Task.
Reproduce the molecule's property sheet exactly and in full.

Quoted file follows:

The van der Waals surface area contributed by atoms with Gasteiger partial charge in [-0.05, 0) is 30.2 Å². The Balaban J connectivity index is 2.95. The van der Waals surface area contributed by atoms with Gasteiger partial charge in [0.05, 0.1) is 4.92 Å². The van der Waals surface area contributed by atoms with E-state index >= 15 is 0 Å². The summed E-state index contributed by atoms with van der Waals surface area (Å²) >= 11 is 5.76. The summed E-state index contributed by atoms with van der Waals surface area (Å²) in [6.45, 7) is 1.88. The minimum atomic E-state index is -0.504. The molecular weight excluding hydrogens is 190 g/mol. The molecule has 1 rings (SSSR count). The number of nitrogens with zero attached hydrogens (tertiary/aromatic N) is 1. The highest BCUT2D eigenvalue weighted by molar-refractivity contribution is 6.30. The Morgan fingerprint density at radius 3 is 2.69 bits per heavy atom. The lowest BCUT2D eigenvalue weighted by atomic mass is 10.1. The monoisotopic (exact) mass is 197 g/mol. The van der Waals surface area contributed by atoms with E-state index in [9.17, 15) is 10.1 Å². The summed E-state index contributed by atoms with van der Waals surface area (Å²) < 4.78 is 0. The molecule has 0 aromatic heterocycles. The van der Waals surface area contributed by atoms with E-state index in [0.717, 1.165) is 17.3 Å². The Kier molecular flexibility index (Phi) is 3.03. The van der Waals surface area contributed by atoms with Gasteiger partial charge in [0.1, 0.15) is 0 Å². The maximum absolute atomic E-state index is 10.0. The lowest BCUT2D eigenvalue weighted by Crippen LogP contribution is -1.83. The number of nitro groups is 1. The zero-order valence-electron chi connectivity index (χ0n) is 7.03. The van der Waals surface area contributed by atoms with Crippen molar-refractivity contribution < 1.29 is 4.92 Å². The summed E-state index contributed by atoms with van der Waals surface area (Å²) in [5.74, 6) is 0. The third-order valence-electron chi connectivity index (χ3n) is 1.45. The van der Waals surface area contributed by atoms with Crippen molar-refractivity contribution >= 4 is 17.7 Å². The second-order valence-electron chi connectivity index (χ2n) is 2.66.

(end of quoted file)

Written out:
The van der Waals surface area contributed by atoms with Gasteiger partial charge in [-0.05, 0) is 30.2 Å². The Balaban J connectivity index is 2.95. The van der Waals surface area contributed by atoms with Gasteiger partial charge in [0.05, 0.1) is 4.92 Å². The van der Waals surface area contributed by atoms with E-state index >= 15 is 0 Å². The summed E-state index contributed by atoms with van der Waals surface area (Å²) >= 11 is 5.76. The summed E-state index contributed by atoms with van der Waals surface area (Å²) in [6.45, 7) is 1.88. The minimum atomic E-state index is -0.504. The molecular weight excluding hydrogens is 190 g/mol. The molecule has 1 rings (SSSR count). The number of nitrogens with zero attached hydrogens (tertiary/aromatic N) is 1. The highest BCUT2D eigenvalue weighted by molar-refractivity contribution is 6.30. The Morgan fingerprint density at radius 3 is 2.69 bits per heavy atom. The lowest BCUT2D eigenvalue weighted by atomic mass is 10.1. The monoisotopic (exact) mass is 197 g/mol. The van der Waals surface area contributed by atoms with E-state index in [9.17, 15) is 10.1 Å². The summed E-state index contributed by atoms with van der Waals surface area (Å²) < 4.78 is 0. The molecule has 0 aromatic heterocycles. The van der Waals surface area contributed by atoms with E-state index in [0.717, 1.165) is 17.3 Å². The Kier molecular flexibility index (Phi) is 3.03. The van der Waals surface area contributed by atoms with Gasteiger partial charge in [0.1, 0.15) is 0 Å². The maximum absolute atomic E-state index is 10.0. The lowest BCUT2D eigenvalue weighted by Crippen LogP contribution is -1.83. The number of nitro groups is 1. The zero-order valence-electron chi connectivity index (χ0n) is 7.03. The van der Waals surface area contributed by atoms with Crippen molar-refractivity contribution < 1.29 is 4.92 Å². The summed E-state index contributed by atoms with van der Waals surface area (Å²) in [5.74, 6) is 0. The third-order valence-electron chi connectivity index (χ3n) is 1.45. The van der Waals surface area contributed by atoms with Crippen molar-refractivity contribution >= 4 is 17.7 Å². The second-order valence-electron chi connectivity index (χ2n) is 2.66.